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Object localization

Object localization is the machine learning problem that encompasses object detection–finding whether an object exists exists in an image–and finding the location of the object an image.

The location of an object in an image is typically represented as a “bounding box”.

An example of 2-dimensional object localization

Below is a rough example of what a machine learning model would output if trained and evaluated on 2D images for the purpose of drawing 2D bounding boxes around a single object. In the real world, many of the exact details may vary.

To train a machine learning model to identify the presence or absence of a single object, the model’s output would be a single 1 (for the object’s presence) or 0 (for the object’s absence). We’ll refer to this as \(p_{\mathrm{exists}}\).

But to draw a two-dimensional bounding box showing where the object is in the image, the model would need to process the image ane return a vector that looked like the following:

\[ \begin{bmatrix} p_{\mathrm{exists}} \\ b_{\mathrm x} \\ b_{\mathrm y} \\ b_{\mathrm{width}} \\ b_{\mathrm{height}} \end{bmatrix} \]

If the object exists, then the remaining values in the vector have the following meanings:

  • \(b_{\mathrm x}\) is the X position of the object in the image. This may either be the center of the object, or the X position of one of the corners.
  • \(b_{\mathrm y}\) is the Y position of the object in the image. This may either be the center of the object, or the Y position of one of the corners.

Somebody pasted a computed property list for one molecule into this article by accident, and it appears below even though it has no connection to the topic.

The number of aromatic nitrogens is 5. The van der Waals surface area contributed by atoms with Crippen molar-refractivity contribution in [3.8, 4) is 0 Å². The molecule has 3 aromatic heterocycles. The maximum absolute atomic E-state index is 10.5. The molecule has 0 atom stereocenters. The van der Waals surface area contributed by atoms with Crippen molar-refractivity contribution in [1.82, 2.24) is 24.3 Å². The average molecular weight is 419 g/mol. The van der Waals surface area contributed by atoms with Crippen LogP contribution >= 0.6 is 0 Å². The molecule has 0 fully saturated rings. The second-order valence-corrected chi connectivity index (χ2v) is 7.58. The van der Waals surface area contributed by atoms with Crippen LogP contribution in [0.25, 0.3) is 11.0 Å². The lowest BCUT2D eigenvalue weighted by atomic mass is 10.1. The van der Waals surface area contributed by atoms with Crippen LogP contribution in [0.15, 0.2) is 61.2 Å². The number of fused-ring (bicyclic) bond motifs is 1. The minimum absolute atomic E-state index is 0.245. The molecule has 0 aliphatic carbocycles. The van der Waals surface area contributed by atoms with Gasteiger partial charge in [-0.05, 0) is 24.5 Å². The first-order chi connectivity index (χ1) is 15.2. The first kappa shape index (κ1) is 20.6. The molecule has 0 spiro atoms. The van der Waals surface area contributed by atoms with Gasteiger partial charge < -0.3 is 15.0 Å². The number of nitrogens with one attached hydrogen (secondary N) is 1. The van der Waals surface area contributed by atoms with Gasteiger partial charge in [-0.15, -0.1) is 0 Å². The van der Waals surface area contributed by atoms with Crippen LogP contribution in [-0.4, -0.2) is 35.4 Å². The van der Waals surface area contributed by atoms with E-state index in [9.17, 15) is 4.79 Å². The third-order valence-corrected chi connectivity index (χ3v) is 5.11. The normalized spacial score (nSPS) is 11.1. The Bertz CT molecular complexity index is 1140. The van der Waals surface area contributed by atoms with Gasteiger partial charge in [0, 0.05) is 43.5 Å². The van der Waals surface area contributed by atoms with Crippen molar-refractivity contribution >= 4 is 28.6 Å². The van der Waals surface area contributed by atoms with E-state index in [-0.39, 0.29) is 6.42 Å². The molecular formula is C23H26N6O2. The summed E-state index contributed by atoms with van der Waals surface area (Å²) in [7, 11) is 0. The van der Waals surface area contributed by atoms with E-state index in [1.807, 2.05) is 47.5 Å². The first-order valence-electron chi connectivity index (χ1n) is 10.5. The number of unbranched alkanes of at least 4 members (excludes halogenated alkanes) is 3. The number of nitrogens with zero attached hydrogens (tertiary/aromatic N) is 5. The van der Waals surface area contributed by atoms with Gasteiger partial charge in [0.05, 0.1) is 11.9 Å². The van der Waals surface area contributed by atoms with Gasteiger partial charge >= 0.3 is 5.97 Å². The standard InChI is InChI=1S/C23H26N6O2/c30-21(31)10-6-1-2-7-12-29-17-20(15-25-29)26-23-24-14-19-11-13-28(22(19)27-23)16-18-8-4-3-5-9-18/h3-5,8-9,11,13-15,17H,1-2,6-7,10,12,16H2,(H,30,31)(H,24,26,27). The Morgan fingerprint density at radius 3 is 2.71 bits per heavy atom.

• \(b_{\mathrm{width}}\) is the width of the bounding box.
  • \(b_{\mathrm{height}}\) is the height of the bounding box.

When the object does not exist in the given image, many machine learning models may return vectors with random numbers.

When training an object localization model, one typically uses a dataset where \(p_{\mathrm{exists}}\) is known to be 1 or 0. When evaluating an object localization model, the model typically returns \(p_{\mathrm{exists}}\) as a probability between 0 and 1. When using this probability, we may pick a threshold–such as 0.5–where we assume the model has found an object.

Different variations in object localization

In addition to 2D images from digital cameras, object localization is also relevant in other sensor data that might capture objects–such as a RADAR or LIDAR scan.

Object localization models may be trained to identify multiple objects, or to identify objects with 3D bounding boxes or non-rectangular bounding “boxes”.